if (! (oldflp->flags & FLOWI_FLAG_ANYSRC)) { //if the IP_TRANSPARENT option is set...



2. In summary

In summary, the configuration is complete. We can see how Linux handles routing, and if you want to understand it in depth, you still need to delve into the iproute2 tool, which provides a surface for understanding the problem. However, just as the other subsystems of Linux always have some puzzling behavior for occurring, the network subsystem has more of this behavior, some following the recommendations of relevant standards such as RFC or IEEE, and others being Linux's own implementation tricks, in the case of this article, the following topics.

a. The route you configure nexthop does not always get adopted

If your local eth1 address is, and you want to import transit traffic to the local application layer, a very intuitive but unavailable configuration is

ip route add via

However, when traffic going to passes through the local machine, using route -C to check the cache, you find that the default gateway is still the local default gateway, not as you indicated, so if you don't understand this, you still need to see how the code is implemented. When traffic to passes through, it will obviously match the route configured above, but the kernel needs to do some fine-tuning of the route before it can actually use it, and the resulting route cache is the real available route entry, which initially initializes the rt_gateway of the route cache entry to the destination address, which is rth->rt_gateway

rth->rt_gateway = fl->fl4_dst;

Then in rt_set_nexthop it will determine whether to continue using the destination address for direct forwarding or to use that default gateway you configured in the routing table.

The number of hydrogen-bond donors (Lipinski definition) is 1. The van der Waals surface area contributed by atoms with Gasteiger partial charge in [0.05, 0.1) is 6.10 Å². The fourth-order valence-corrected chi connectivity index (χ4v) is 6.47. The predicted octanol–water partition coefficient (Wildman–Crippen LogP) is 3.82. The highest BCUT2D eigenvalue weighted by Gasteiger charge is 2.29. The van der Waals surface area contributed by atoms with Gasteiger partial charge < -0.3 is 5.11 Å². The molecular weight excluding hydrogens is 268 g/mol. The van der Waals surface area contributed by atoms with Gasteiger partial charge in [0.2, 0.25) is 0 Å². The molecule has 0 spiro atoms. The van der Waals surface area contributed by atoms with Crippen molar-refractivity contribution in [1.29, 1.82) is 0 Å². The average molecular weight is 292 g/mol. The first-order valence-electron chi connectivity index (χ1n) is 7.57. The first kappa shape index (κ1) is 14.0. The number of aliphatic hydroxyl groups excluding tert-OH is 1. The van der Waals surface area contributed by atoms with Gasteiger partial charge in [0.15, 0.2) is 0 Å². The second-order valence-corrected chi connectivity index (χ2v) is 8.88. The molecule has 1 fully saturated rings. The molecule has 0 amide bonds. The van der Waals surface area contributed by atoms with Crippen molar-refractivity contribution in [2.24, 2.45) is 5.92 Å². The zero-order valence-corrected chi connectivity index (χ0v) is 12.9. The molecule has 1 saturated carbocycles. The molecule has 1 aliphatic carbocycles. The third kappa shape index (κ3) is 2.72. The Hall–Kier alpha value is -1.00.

if (FIB_RES_GW(*res) &&

    FIB_RES_NH(*res).nh_scope == RT_SCOPE_LINK)

    rt->rt_gateway = FIB_RES_GW(*res);

Obviously, the default gateway you configured will only be used if FIB_RES_NH(*res).nh_scope == RT_SCOPE_LINK is true.

The next step is to make FIB_RES_NH(*res).nh_scope == RT_SCOPE_LINK true, so set the following routing table entry.

ip route add scope global via dev eth1 onlink

A scope of global is forced, because it is specified that the next hop must be closer than the destination, so its scope must be smaller than the next hop's scope. This still doesn't work, because there is another restriction that your next-hop gateway address must be unicast

if (nh->nh_flags&RTNH_F_ONLINK) {

    struct net_device *dev;

    if (cfg->fc_scope >= RT_SCOPE_LINK)

        return -EINVAL;

    if (inet_addr_type(net, nh->nh_gw) ! = RTN_UNICAST)

        return -EINVAL;

    if ((dev = __dev_get_by_index(net, nh->nh_oif)) == NULL)

        return -ENODEV;

    if (! (dev->flags&IFF_UP))

        return -ENETDOWN;

    nh->nh_dev = dev;


    nh->nh_scope = RT_SCOPE_LINK;

    return 0;


Since inet_addr_type returns unicast it is necessary to ensure that the address is not hit in the local table.

local_table = fib_get_table(net, RT_TABLE_LOCAL);

if (local_table) {

    ret = RTN_UNICAST;

    if (!local_table->tb_lookup(local_table, &fl, &res)) {

        if (!dev || dev ==>fib_dev)

            ret = res.type;




Then the next step is to remove the route from the local table.

ip rou del tab local